Wi-Fi Not Working on MacBook Pro or MacBook Air

One of the most common yet stubborn issues that I have encountered on my MacBook is Wi-Fi connectivity issue. Though at times the problem is fixed just by giving a fresh start to the network, on most occasions it becomes too adamant to be resolved. And when the problem seems to get entangled, you don’t know exactly which solutions can troubleshoot the Wi-Fi issues on your MacBook Pro.

Therefore, you have to try out multiple tricks; hoping one of them can click and let you break the jinx! Hopefully, you don’t have to travel far off and succeed in resolving the issue with ease.

Tips to Fix Wi-Fi Issues on MacBook Pro

Keep in mind:

  • Make sure the router is not overheating. Ensure that it hasn’t been covered or placed at a location where there isn’t much ventilation
  • Be sure not to put the router on or near the large metal surfaces. For instance, if it’s placed on a filing cabinet or near the radiator, it won’t work properly

Reboot your router

One of the first things you should try to resolve the Wi-Fi issues is to restart the router. More often than, it can get your job done. To do so, disconnect the router from power for a few seconds and then plug it back in.

Reboot Wifi router

Reboot your Mac

Believe me or not, this little trick has worked several times for me. Therefore, I would suggest you try it out as well. Click on the Wi-Fi menu and turn it off. Now, click on the Apple menu and select restart.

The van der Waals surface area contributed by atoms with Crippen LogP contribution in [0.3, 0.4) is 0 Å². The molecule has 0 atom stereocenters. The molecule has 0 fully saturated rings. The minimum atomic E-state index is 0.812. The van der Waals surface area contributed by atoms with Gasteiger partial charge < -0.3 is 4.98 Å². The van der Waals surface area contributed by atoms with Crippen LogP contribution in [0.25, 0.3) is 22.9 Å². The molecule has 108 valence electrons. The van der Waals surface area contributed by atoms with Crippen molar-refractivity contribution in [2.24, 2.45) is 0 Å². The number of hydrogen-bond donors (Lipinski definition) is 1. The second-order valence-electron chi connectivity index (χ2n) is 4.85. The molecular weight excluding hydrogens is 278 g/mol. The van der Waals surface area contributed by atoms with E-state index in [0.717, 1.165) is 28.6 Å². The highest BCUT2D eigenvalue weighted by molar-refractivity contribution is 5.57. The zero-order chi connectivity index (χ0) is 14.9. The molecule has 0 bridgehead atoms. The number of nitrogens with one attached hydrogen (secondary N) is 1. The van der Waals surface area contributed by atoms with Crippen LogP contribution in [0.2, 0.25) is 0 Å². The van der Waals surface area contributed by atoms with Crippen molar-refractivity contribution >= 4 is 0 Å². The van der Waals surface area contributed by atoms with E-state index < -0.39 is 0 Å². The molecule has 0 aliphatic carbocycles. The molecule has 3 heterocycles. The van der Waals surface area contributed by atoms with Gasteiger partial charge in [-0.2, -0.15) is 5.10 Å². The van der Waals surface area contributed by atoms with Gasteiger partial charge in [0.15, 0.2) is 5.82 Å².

Reboot your Mac

Once your computer has rebooted, turn on Wi-Fi. It should start working now. If it has, wonderful! But if it’s not the case, move on to the next solution.

Forget the network and Reconnect Your MacBook To It

Another reliable trick that you can try to get rid of the issue, force the notebook to forget the network and reconnect to it.

Step #1. Open System Preferences and click on Network.

Open System Preferences and click on Network on Mac

Step #2. Now, choose Wi-Fi in the list on the left and click Advanced.

Choose Wi-Fi and click Advanced in Mac Network

Step #3. Next, choose the network you want to forget and then click on (-) to remove.

Choose Network you want to forget and then click minus to remove on Mac

Now, try to reconnect to the network.

Update Software on Your Mac

” Software Update” has always been one of the most trusted solutions for fixing common or miscellaneous issues. Moreover, Apple keeps on releasing the update with several bug fixes and performance improvements. So, give it a chance as well.